Film Review: ‘The Twilight Saga: Breaking Dawn – Part 2’


Five years and four bestselling books later, it seems we’ve finally come to the end of the multi-million dollar grossing, teen vamp Twilight saga. Long-awaited final chapter Breaking Dawn – Part 2 (2012) will likely add to that undeniably impressive gross haul, whilst fans of Stephenie Meyer’s novel can rejoice in the fact that the Bill Condon-helmed conclusion is easily the best of the series. Picking up immediately from where last year’s predecessor left off, Breaking Dawn – Part 2 sees Bella Cullen (née Swan, Kristen Stewart) – now a vampire – revelling in her newfound abilities with husband Edward Cullen (Robert Pattinson).

Unfortunately for the happy couple, the ruling Volturi sect are soon made aware of their half-breed daughter Renesmee (Mackenzie Foy) and, believing her to be an immortal child, move to destroy the coven. In an effort to prevent a bloody battle, Bella and Edward must amass witnesses to prove Renesmee’s harmlessness. That this is all just one big build up to the heavily advertised final battle will surely not be lost on cinemagoers. Yet, whilst Breaking Dawn – Part 1 laboured in its setup, the sequel makes for a far more entertaining experience.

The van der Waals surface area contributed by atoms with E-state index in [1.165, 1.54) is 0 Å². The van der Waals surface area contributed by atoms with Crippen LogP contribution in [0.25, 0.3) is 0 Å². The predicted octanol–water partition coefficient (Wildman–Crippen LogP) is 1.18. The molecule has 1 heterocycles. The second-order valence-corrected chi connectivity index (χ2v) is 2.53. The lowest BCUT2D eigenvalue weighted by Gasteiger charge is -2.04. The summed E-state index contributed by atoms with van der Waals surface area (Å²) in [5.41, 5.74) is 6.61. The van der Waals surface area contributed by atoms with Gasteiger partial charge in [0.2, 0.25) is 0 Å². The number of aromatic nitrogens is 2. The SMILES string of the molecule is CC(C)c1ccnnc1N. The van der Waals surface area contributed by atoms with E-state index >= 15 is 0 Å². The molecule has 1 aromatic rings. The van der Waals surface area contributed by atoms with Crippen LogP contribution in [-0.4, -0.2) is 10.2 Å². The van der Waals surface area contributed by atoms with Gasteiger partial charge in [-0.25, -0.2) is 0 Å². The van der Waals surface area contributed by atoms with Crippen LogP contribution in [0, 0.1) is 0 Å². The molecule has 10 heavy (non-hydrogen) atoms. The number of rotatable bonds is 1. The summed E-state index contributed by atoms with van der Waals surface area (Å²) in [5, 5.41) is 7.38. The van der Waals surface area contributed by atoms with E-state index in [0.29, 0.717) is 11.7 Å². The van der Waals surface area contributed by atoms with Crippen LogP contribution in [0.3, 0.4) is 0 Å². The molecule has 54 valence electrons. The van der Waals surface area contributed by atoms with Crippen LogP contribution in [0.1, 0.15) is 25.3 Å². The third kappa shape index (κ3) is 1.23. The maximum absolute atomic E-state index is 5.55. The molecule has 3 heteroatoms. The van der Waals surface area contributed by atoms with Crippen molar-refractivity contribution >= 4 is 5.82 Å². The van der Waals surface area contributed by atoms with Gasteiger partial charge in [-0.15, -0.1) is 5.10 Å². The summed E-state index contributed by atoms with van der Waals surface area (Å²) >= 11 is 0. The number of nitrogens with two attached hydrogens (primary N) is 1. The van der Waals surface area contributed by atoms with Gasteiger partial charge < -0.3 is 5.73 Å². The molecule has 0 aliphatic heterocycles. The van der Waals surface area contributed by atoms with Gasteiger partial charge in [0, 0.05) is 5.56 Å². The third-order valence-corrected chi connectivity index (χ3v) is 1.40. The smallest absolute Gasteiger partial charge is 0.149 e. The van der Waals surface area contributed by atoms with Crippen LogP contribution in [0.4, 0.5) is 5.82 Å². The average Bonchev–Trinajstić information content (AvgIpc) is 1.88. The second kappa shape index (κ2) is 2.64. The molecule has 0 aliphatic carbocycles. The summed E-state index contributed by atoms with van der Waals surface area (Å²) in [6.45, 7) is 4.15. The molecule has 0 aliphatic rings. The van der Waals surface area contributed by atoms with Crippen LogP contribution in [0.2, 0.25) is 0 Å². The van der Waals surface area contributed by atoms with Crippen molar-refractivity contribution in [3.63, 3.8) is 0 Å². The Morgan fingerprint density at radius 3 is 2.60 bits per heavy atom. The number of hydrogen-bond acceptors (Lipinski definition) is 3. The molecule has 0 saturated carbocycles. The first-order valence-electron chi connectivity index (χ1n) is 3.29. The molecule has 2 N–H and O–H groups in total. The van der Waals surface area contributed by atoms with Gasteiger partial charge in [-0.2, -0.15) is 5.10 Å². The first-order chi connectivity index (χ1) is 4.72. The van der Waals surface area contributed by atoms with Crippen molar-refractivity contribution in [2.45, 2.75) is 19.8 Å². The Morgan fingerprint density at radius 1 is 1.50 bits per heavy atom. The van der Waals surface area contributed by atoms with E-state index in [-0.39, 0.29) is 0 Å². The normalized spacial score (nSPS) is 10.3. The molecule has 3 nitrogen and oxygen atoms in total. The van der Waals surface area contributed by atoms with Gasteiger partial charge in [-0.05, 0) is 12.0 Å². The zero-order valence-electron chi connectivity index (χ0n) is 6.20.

Although the arrival of so many new vampires means most struggle to be anything more than one note, each showcase of a skill is fun to watch and occasionally they yield impressive visual moments. Also doing wonders for Breaking Dawn – Part 2 is the welcome absence of that burdensome love triangle thanks to Jacob (Taylor Lautner, in typical shirt-ripping form) having ‘imprinted’ on Bella’s daughter. This is a Twilight film however, and Edward and Bella’s relationship is, as ever, a focal point. The romance has never felt more natural, and the ‘awws’ of a particularly enthusiastic Twilight fan do feel somewhat earned.

Elsewhere, all involved are quite comfortable in their roles, with Michael Sheen’s hammy turn as Volturi leader Aro standing out. With that said, there are still too many times when vampires stand around doing nothing at all. Unintentionally funny moments also remain, although there is also plenty of genuine humour this time round too, something which was sorely lacking in last year’s Breaking Dawn – Part 1.

With over a film-and-a-half worth of build-up, Condon and co placed a lot of pressure on themselves to deliver the goods in the climax, and thankfully it satisfies. The special effects have never looked more polished, and Breaking Dawn – Part 2 easily sets a new record for the amount of bloodless decapitations in a 12A film. An unexpected twist will make viewers either angry or cheerful, but for the most part this is a solid, entertaining conclusion that fans of the series will love and others can endure.

Amon Warmann